Records produced by Jewish organizations in the period from the Nazi rise to power until the end of World War II show some of the official responses of Jewish community leaders to the Holocaust. Unlike individual diaries or personal letters, these official documents were produced for institutional purposes. The author of a diary or personal letter might express their thoughts, feelings, or details about their private life.1 In contrast, bureaucratic documents are generally written by officials to conduct business or create a record of events.
This does not necessarily mean that institutional documents are more reliable historical sources. These reports, memos, and correspondence still have authors who made decisions about what to include, what to emphasize, and what to leave out. Many documents produced by Jewish communities during World War II actually depended on the work of individuals or small groups of people. Examples featured here include the letter of the president of the Jewish community of Split to Colonel Vincenzo Cuiuli and the letter of Selig Brodetsky and Leonard Stein to the British Under-Secretary of State for Foreign Affairs. Jewish community organizations also received petitions from individuals like Meir Halle and Asna Zhurkovska.
This collection has documents from both prewar and wartime community organizations. Many of these organizations were directly affected by persecution and genocide in Europe. Sources like the circular letter from the Jewish community of Zagreb show how Jewish communities struggled to provide food and other aid to persecuted Jews.2 There are also documents from international organizations, like the World Jewish Congress and the American Jewish Joint Distribution Committee. Documents like "The Massacre of the Jews of Jassy" or a Note Regarding the German Policy of Deliberate Annihilation of European Jewry show how these organizations collected evidence and spreading information about the Holocaust.3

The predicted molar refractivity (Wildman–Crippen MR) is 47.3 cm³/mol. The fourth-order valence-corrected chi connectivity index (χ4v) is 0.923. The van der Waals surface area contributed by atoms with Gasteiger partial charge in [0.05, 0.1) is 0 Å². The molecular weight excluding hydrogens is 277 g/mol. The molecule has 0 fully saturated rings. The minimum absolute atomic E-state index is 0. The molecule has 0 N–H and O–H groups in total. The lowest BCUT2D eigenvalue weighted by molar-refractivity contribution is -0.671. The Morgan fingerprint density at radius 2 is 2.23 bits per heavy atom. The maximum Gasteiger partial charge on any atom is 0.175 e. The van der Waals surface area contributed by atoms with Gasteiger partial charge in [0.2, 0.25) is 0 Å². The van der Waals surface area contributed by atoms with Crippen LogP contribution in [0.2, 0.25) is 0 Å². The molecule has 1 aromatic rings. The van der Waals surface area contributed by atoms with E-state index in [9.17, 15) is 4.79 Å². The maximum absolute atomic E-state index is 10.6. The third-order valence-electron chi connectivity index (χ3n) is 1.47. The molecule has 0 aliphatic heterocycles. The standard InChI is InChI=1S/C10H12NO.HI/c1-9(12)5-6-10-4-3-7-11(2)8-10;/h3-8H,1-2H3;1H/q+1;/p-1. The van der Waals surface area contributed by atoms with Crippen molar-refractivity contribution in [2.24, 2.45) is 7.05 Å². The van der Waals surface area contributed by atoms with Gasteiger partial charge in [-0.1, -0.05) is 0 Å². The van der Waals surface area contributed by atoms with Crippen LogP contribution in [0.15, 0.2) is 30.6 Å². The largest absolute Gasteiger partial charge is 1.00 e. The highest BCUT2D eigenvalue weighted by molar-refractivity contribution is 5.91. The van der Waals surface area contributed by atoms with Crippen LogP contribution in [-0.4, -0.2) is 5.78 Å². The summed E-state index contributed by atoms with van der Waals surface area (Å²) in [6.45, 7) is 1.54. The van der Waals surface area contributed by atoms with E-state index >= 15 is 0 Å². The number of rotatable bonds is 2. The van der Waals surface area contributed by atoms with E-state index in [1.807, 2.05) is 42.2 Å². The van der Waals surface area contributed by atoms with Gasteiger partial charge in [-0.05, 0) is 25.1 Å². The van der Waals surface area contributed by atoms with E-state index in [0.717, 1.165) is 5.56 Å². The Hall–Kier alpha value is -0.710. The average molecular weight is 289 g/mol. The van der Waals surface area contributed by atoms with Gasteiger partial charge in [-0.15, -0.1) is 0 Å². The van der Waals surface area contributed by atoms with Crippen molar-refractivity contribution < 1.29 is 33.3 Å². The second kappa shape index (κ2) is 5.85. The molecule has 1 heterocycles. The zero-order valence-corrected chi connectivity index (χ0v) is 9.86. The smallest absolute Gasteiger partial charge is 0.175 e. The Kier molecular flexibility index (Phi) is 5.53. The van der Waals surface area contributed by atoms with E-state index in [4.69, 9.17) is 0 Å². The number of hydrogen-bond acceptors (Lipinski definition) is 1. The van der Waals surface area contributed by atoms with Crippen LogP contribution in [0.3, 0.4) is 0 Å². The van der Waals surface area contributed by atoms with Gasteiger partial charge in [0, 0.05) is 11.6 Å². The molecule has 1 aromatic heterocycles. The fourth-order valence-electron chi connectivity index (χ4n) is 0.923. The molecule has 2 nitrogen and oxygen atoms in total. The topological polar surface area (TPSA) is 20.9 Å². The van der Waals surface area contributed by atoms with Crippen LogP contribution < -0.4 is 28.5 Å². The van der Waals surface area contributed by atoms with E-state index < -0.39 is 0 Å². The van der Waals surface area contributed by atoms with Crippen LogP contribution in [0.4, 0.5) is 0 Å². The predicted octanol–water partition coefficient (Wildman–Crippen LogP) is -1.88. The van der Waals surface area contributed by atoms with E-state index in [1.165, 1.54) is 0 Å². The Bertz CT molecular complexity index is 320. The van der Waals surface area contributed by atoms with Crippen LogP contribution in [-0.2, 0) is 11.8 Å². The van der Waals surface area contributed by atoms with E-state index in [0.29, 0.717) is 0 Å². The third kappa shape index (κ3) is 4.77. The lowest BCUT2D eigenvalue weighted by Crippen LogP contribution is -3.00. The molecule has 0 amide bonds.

Other Jewish organizations were more directly controlled by German authorities. Jewish Councils (Judenräte) in the ghettos of German-occupied territories of Poland and the Soviet Union kept records that show how they operated according to bureaucratic procedure. The featured bylaw of the Audit Office and a circular letter of the Aid Center for Jews show how such organizations had to operate within severe constraints.4
The documents of the Jewish community organizations represented here show how these institutions differed from one another. Their missions and purposes varied greatly. Some of them faced Nazi persecution directly, while others operated far away from the dangers in Europe. Independent Jewish organizations relied on the voluntary participation of their members. However, German-appointed Jewish Councils were made to enforce German orders. Despite these differences, each of these organizations produced documents regularly according to procedure. They also kept many of the records that they produced and processed. These records became valuable archival sources for historical study.
Jewish community organizations kept official records according to formal procedures without knowing if the documents would outlive them or if they would be destroyed. The documents in this collection show how some Jewish community organizations responded to events. The official records, reports, and memos of these organizations remain valuable primary sources for the study of the Holocaust.